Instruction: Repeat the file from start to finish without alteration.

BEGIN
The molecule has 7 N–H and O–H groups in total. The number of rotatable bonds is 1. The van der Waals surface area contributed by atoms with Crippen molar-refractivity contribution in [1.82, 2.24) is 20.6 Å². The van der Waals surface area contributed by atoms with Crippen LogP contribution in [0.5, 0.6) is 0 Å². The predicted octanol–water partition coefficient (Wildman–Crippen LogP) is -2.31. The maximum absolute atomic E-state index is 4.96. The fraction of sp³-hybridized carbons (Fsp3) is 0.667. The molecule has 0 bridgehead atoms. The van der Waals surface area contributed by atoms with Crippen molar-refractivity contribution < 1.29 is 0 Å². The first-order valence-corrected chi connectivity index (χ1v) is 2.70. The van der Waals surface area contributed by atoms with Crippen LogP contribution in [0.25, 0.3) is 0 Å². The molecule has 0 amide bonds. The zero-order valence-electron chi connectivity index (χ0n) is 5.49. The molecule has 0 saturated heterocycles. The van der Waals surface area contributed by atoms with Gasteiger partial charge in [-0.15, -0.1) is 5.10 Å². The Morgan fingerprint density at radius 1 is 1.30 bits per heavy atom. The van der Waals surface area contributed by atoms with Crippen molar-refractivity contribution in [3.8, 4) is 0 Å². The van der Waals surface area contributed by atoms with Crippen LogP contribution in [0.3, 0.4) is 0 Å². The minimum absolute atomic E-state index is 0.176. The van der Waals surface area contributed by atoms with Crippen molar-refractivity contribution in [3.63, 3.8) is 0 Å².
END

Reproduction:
The molecule has 7 N–H and O–H groups in total. The number of rotatable bonds is 1. The van der Waals surface area contributed by atoms with Crippen molar-refractivity contribution in [1.82, 2.24) is 20.6 Å². The van der Waals surface area contributed by atoms with Crippen LogP contribution in [0.5, 0.6) is 0 Å². The predicted octanol–water partition coefficient (Wildman–Crippen LogP) is -2.31. The maximum absolute atomic E-state index is 4.96. The fraction of sp³-hybridized carbons (Fsp3) is 0.667. The molecule has 0 bridgehead atoms. The van der Waals surface area contributed by atoms with Crippen molar-refractivity contribution < 1.29 is 0 Å². The first-order valence-corrected chi connectivity index (χ1v) is 2.70. The van der Waals surface area contributed by atoms with Crippen LogP contribution in [0.25, 0.3) is 0 Å². The molecule has 0 amide bonds. The zero-order valence-electron chi connectivity index (χ0n) is 5.49. The molecule has 0 saturated heterocycles. The van der Waals surface area contributed by atoms with Gasteiger partial charge in [-0.15, -0.1) is 5.10 Å². The Morgan fingerprint density at radius 1 is 1.30 bits per heavy atom. The van der Waals surface area contributed by atoms with Crippen molar-refractivity contribution in [3.8, 4) is 0 Å². The van der Waals surface area contributed by atoms with Crippen LogP contribution in [0.3, 0.4) is 0 Å². The minimum absolute atomic E-state index is 0.176. The van der Waals surface area contributed by atoms with Crippen molar-refractivity contribution in [3.63, 3.8) is 0 Å².